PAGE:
Listen Survivors regroup in SE Minnesota
Listen La Crescent Police Chief Todd Nelson describes the rescue of two people in a car and the death of a third
Sitting on a folding chair outside a makeshift Red Cross shelter in the hills above Winona, Alana Wilson of Minnesota City struggles unsuccessfully to hold back tears. A building overhang is protecting her from the light rain.
She's on a cell phone and she's just found out her two cats have been rescued and are being cared for at the Humane Society.
Finally some good news for Wilson and her two daughters who quite literally find themselves with nothing.
"We don't have a house. We lost our vehicles... everything," she says.
Wilson and her kids are staying at her boss's home in Winona. She says she wishes she had a plan.
"I just need somebody to take me by the hand and tell me what to do next. I don't know," she says.
Minute-by-minute is the way many flood victims are approaching their future.
Robert Sperl, 22, lived in Stockton with his girlfriend Kim Konkel, 20. The two were at the Red Cross shelter to get their names in the data base so people will know they're OK. Stockton, a town of about 800, sits about 10 miles southwest of Winona.
Sperl says he and his girlfriend have been back to Stockton. The town's a mess, they say. They won't be returning to their house anytime soon to retrieve what personal belongings they can recover.
"When we got there all it was was just a bunch of mud. It kind of receded and everything by the time we got there, and it just left all of the mud behind and all the water and stuff like that," Sperl says.
Kim Konkel says she lost all of her four-month-old daughter's clothing, but someone at the Holiday Inn helped gather some items for the time being.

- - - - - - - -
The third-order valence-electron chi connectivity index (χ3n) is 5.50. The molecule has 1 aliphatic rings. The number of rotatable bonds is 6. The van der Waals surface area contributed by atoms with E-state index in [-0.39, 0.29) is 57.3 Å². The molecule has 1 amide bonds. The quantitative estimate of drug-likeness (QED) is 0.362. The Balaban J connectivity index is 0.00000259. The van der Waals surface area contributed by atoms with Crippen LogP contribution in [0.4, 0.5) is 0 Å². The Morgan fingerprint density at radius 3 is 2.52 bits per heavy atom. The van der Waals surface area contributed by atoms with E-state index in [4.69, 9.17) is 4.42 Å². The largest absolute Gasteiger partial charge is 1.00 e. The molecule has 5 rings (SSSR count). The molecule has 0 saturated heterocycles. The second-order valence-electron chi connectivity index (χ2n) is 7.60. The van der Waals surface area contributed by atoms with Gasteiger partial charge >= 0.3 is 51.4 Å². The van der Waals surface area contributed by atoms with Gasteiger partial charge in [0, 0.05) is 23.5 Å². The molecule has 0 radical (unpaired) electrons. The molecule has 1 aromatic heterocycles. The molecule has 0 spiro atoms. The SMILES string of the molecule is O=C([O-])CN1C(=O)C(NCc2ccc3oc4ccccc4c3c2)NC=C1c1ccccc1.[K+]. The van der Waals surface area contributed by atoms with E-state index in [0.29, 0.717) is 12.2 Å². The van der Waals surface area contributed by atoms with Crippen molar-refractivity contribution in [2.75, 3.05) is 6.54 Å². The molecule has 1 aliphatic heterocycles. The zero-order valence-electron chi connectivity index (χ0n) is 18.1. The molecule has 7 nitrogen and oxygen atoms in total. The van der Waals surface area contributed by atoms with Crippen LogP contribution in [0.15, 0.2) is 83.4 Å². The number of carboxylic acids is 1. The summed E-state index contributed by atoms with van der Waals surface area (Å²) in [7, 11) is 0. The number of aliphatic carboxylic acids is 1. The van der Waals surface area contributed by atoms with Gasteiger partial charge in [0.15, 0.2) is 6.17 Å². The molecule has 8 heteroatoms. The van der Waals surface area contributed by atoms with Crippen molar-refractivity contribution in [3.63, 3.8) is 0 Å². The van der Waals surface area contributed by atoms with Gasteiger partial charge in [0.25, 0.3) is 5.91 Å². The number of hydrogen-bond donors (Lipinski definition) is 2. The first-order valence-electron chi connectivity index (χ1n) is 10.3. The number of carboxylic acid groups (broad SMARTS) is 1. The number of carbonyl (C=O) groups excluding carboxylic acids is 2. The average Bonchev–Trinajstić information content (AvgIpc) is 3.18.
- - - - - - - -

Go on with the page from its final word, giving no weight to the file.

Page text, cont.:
"We need money, food, and clothes; that's about it," she says.
Although flood damage is widespread throughout southeastern Minnesota, larger communities like Winona did not get hit as hard as many of the smaller towns, like Stockton. Flood victims have sought refuge in Winona at shelters and at the city's hotels.
Outside the Day's Inn, the Bambenek family -- also from Stockton -- made plans for the day. Pete and Colleen and their adult kids lost not only their home, but two family businesses,
Colleen is rallying the family to get going right away with the clean-up
"Minute-by-minute," she says. "Right now we emptied every amount of money we have out of our bank to be able to pay for a hotel room for the night. We're going to go to Red Cross to see what they've got to offer. We went to the insurance company and we found out we're not covered on certain things."
The mess aside, the Bambeneks say they don't know if their home remains structurally sound. Still, given what they went through on Saturday night and early Sunday morning, they're thankful to be even here.
When the flood was rising to its height, they were trying to get out of Stockton for safer ground. Colleen Bambenek says her family became trapped on the road.
"There was water on both sides," she says. "It started to come over. Trees were coming down. We saw one gentleman get hit by a tree. There's all kinds of feeling you have. We're excited that we're all alive because we went through quite a thing that night."